Weekly Libertarian Take on the Gospel: The two sons and the vineyard


In an effort to make this a weekly feature, we’ll take another look at how we can apply this Sunday’s Gospel to libertarianism and just how to be a better person. Jesus presented the story of the man who asked his two sons to work in the vineyard for the day. The first said that he wouldn’t, but ended up changing his mind and going to work. The other told his father that he would but never actually went.

Jesus then asked those around him, “Which of the two did his father’s will?” Of course, they all answered the first.

The point of this story was to show that those who are typically brushed aside as unworthy of God end up being the ones who do His will—at least more often than those who talk a big game.

So how does this apply to us? In today’s world, libertarians are often misunderstood and vilified. When we say, “The government is not the source of the ‘rule of law’ and the determination of right and wrong,” people twist it around and reply, “So you don’t want any rules?” Some people may take it as far as asking if we’re okay with murder (as if that question even warrants a response).

But setting aside explicit views on government, how does a libertarian think people should interact with others? Using the most basic definition, a libertarian is someone who believes that people have the prima facie right to live free from harmful coercion. In other words, it is wrong to commit violence against someone unless you have a very good reason to, such as self-defense. Peaceful solutions are the best solutions and every person is equal regardless of how much money they make, what title they hold, or what physical features they have.

The people who inaccurately depict the ideals of libertarianism are often the same people who hold public servants in very high regard. These are the people who tasked with upholding the law and protecting the citizens of the country—like public officials, police officers, and those in the military. On the surface, these are the people who should be well respected and full of integrity. After all, a lot of them put their own wellbeing on the line as part of their jobs.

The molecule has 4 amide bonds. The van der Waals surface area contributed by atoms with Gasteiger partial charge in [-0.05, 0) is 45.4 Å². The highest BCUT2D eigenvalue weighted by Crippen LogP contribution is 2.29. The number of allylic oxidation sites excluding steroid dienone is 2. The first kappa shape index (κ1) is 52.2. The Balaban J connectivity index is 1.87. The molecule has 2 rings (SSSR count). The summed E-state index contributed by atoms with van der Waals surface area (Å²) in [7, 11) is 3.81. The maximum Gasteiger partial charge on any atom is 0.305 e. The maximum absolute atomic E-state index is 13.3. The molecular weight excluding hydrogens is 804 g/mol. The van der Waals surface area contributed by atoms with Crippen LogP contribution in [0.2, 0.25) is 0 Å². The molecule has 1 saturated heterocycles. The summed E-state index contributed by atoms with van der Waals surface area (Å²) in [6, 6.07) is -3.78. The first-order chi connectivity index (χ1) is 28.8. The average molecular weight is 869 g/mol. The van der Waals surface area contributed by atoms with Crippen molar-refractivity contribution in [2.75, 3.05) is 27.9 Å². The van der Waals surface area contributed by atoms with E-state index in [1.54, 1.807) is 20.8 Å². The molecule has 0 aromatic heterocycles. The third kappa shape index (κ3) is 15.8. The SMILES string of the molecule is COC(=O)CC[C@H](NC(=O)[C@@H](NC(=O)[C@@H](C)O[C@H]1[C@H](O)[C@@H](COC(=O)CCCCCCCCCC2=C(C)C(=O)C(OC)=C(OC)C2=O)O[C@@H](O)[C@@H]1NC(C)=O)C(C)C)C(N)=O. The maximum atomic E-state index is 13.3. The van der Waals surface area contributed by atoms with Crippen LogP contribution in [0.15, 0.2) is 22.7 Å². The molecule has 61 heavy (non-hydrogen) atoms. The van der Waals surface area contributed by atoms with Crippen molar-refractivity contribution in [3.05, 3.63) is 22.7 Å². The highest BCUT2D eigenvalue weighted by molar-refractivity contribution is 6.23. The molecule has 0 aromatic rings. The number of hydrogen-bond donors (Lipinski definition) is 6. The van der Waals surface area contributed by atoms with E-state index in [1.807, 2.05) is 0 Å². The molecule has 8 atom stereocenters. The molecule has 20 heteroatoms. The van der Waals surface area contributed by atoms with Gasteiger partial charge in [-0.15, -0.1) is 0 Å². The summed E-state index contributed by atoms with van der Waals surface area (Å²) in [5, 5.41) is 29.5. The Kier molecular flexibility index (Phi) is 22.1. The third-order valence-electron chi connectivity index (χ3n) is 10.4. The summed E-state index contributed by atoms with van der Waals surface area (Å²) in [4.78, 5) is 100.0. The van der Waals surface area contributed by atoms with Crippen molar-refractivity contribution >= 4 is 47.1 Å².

However, these people are also almost always paid through taxation, which is theft. Citizens are forced to pay their salaries. Remember, if you don’t pay your taxes, you’ll wind up in prison.

Furthermore, these people are often guilty of other forms of coercion. Your average police officer will not think twice about arresting people for victimless crimes. Their reason is that they are doing their jobs, following the law. If a law were to change tomorrow, most of them would cease to enforce it, essentially allowing someone else—in this case, the state—to act as their conscience. Soldiers, although unwittingly at first and often as they move along in their careers, fight unjust wars and ruin the lives of innocent people overseas. Again, they are just following the orders of their superiors. As a final example, public officials create laws that prevent people from interacting under their own volition. This includes licensing laws and permitting, which requires people to pay for permission slips to do things that only require permission because there is a law requiring it. If you decide that you don’t need permission, you will find yourself fined heavily and ultimately sitting in a jail cell.

It is important to look past the surface and really try to understand what’s really going on in the world. Demonized by many, libertarians are actually the people who work to spread awareness about proper ethics. Those who traditionally enjoy praise are often guilty of committing some very unsavory acts.